Is Williamsburg Giving College Students The Shaft?

Coeds say local government doesn't represent them, won't have them.

Election years are usually accompanied by pleas for young people to get more involved with government. But several students at the College of William and Mary recently learned that you can't fight city hall — or, at least, the registrar.

Four W&M students — Travis Luther Lowe, Serene Alami, Seth Saunders and Robert Forrest — stirred controversy in February when they declared their intention to run for city council in Williamsburg, Virginia, the small town where the college is located.

Attempting to fight local laws that they say unfairly target college students (one prohibits more than three unrelated people from living together, for instance, interfering with many students' off-campus living situations), the four decided to take matters into their own hands, announcing their intent to run for the three open seats on the five-seat council.

 

William and Mary students fight for their right to vote

"It became evident last semester that students really needed to step up in the community, because the current administration was passing ordinances that were very anti-student," Alami, a 20-year-old junior, said. In addition to the questions surrounding off-campus rentals, they cite inadequate parking, high-penalty noise ordinances and the designation of Williamsburg's three bars as "delis" to preserve the city's image as a tourist town.

College students comprise half of Williamsburg's official population of 12,000. But shortly after Saunders, Lowe, Alami and Forrest announced their candidacies in the May 4 election, R. Wythe Davis, the city's voter registrar, refused to register them to vote, essentially stonewalling their campaigns.

According to Davis, the students could not establish residency in Williamsburg (which is based in part on where the resident's cars are registered and if their parents claim them as dependents), making them ineligible to vote under Virginia law. In many college towns, students are permitted to vote with their campus address.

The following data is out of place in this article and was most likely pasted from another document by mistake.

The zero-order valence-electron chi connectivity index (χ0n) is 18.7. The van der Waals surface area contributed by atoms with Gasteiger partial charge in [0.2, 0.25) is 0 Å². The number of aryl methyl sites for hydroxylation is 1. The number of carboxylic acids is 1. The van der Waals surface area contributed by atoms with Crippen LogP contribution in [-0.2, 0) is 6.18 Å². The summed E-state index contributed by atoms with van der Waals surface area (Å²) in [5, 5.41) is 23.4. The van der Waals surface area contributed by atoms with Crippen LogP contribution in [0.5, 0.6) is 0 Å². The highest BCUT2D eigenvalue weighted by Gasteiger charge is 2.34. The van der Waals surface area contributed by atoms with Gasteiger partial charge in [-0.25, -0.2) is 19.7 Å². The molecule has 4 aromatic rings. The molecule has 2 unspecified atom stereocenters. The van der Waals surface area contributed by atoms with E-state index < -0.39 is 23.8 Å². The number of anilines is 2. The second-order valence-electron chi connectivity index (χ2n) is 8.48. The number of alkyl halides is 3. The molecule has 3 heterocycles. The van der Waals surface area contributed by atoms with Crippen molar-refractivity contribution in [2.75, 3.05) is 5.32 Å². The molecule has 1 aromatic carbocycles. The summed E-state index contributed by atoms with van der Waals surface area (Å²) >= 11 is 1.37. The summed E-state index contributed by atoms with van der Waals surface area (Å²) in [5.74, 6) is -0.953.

"There is a checklist that we use for anybody we think may have a nonpermanent address," Davis said. "It's not just students, by the way, it's anybody in temporary housing."

With the dust nearly settled, only Forrest has managed to register and make it onto the election roster — but he had to drop out of school, move off campus and get a local job to make it happen.

However, other W&M students say they encountered relatively little resistance when they attempted to register prior to the candidacy announcements from their fellow students. Peter Park registered with ease in September, though he's from out of town and used his campus address on his voter application. "I put my dorm address," he said. "That's my abode, that's where I live, I thought that's pretty logical."

After losing an initial court bid to vote, Lowe (a 21-year-old junior from Arkansas) was deemed eligible by a judge to vote in Williamsburg and run for a council seat, based upon his six-year contract with the Virginia National Guard. But the same judge rejected a petition from Alami, whose parents live in Roanoke, Virginia; she also has more tenuous ties to Williamsburg. Saunders missed the deadline to appeal the initial ruling.

But Lowe's success was short-lived. Within days, he was informed by the registrar's office that only 100 of the 152 voter signatures he submitted to get on the ballot were valid, largely because the people circulating the candidacy petitions must also be registered or eligible to register in Williamsburg. Because Alami and other unregistered or ineligible students had gathered some of his signatures, Lowe was thwarted again. He took his case to the city's Electoral Board but was turned away, rendering his bid for the election all but over, despite his pledges to continue.

"It's ironic that all these adults say, 'Yeah, it's a shame students don't get involved,' " Lowe said. "Well, whenever they do try to get involved, we see what we're facing."